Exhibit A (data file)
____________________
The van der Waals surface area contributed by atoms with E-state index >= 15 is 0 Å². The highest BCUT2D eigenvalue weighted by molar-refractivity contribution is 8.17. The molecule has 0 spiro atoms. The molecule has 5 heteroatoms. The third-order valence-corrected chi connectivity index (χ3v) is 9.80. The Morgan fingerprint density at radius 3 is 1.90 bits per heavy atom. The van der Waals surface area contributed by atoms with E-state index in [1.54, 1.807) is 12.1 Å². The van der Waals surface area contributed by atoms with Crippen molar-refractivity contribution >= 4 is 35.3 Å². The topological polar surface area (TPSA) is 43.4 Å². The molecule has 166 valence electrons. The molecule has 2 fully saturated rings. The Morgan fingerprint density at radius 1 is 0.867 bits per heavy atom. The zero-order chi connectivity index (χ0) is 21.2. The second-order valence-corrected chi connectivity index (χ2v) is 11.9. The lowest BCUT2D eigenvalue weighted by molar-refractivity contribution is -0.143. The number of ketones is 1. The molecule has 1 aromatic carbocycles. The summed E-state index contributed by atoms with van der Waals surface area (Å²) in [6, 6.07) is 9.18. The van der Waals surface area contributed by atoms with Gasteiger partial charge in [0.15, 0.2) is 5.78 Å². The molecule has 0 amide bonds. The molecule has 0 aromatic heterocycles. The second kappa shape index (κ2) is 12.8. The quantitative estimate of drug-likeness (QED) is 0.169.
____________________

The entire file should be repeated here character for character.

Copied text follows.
The van der Waals surface area contributed by atoms with E-state index >= 15 is 0 Å². The highest BCUT2D eigenvalue weighted by molar-refractivity contribution is 8.17. The molecule has 0 spiro atoms. The molecule has 5 heteroatoms. The third-order valence-corrected chi connectivity index (χ3v) is 9.80. The Morgan fingerprint density at radius 3 is 1.90 bits per heavy atom. The van der Waals surface area contributed by atoms with E-state index in [1.54, 1.807) is 12.1 Å². The van der Waals surface area contributed by atoms with Crippen molar-refractivity contribution >= 4 is 35.3 Å². The topological polar surface area (TPSA) is 43.4 Å². The molecule has 166 valence electrons. The molecule has 2 fully saturated rings. The Morgan fingerprint density at radius 1 is 0.867 bits per heavy atom. The zero-order chi connectivity index (χ0) is 21.2. The second-order valence-corrected chi connectivity index (χ2v) is 11.9. The lowest BCUT2D eigenvalue weighted by molar-refractivity contribution is -0.143. The number of ketones is 1. The molecule has 1 aromatic carbocycles. The summed E-state index contributed by atoms with van der Waals surface area (Å²) in [6, 6.07) is 9.18. The van der Waals surface area contributed by atoms with Gasteiger partial charge in [0.15, 0.2) is 5.78 Å². The molecule has 0 amide bonds. The molecule has 0 aromatic heterocycles. The second kappa shape index (κ2) is 12.8. The quantitative estimate of drug-likeness (QED) is 0.169.